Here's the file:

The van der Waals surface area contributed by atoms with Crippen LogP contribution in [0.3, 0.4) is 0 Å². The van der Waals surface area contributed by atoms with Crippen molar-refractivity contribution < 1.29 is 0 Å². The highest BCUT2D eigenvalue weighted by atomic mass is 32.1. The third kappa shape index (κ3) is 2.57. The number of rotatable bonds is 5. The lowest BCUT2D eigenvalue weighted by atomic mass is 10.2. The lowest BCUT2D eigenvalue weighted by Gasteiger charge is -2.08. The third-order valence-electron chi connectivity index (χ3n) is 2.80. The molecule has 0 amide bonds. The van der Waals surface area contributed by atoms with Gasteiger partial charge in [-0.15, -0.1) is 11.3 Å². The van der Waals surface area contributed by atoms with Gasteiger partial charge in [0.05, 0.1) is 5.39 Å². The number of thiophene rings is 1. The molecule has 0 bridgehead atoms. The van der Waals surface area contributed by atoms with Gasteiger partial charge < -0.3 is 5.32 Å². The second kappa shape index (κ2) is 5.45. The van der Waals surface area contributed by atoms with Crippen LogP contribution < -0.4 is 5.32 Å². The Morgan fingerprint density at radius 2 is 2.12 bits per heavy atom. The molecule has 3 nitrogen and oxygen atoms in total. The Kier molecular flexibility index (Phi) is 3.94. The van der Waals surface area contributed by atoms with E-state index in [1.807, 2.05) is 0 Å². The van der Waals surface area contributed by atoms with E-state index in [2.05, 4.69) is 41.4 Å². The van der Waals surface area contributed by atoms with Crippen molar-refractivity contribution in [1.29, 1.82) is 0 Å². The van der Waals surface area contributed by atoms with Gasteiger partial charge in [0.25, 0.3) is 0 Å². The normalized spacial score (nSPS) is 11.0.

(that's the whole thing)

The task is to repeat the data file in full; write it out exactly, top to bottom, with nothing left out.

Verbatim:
The van der Waals surface area contributed by atoms with Crippen LogP contribution in [0.3, 0.4) is 0 Å². The van der Waals surface area contributed by atoms with Crippen molar-refractivity contribution < 1.29 is 0 Å². The highest BCUT2D eigenvalue weighted by atomic mass is 32.1. The third kappa shape index (κ3) is 2.57. The number of rotatable bonds is 5. The lowest BCUT2D eigenvalue weighted by atomic mass is 10.2. The lowest BCUT2D eigenvalue weighted by Gasteiger charge is -2.08. The third-order valence-electron chi connectivity index (χ3n) is 2.80. The molecule has 0 amide bonds. The van der Waals surface area contributed by atoms with Gasteiger partial charge in [-0.15, -0.1) is 11.3 Å². The van der Waals surface area contributed by atoms with Gasteiger partial charge in [0.05, 0.1) is 5.39 Å². The number of thiophene rings is 1. The molecule has 0 bridgehead atoms. The van der Waals surface area contributed by atoms with Gasteiger partial charge < -0.3 is 5.32 Å². The second kappa shape index (κ2) is 5.45. The van der Waals surface area contributed by atoms with Crippen LogP contribution < -0.4 is 5.32 Å². The Morgan fingerprint density at radius 2 is 2.12 bits per heavy atom. The molecule has 3 nitrogen and oxygen atoms in total. The Kier molecular flexibility index (Phi) is 3.94. The van der Waals surface area contributed by atoms with E-state index in [1.807, 2.05) is 0 Å². The van der Waals surface area contributed by atoms with E-state index in [2.05, 4.69) is 41.4 Å². The van der Waals surface area contributed by atoms with Crippen molar-refractivity contribution in [1.29, 1.82) is 0 Å². The van der Waals surface area contributed by atoms with Gasteiger partial charge in [0.25, 0.3) is 0 Å². The normalized spacial score (nSPS) is 11.0.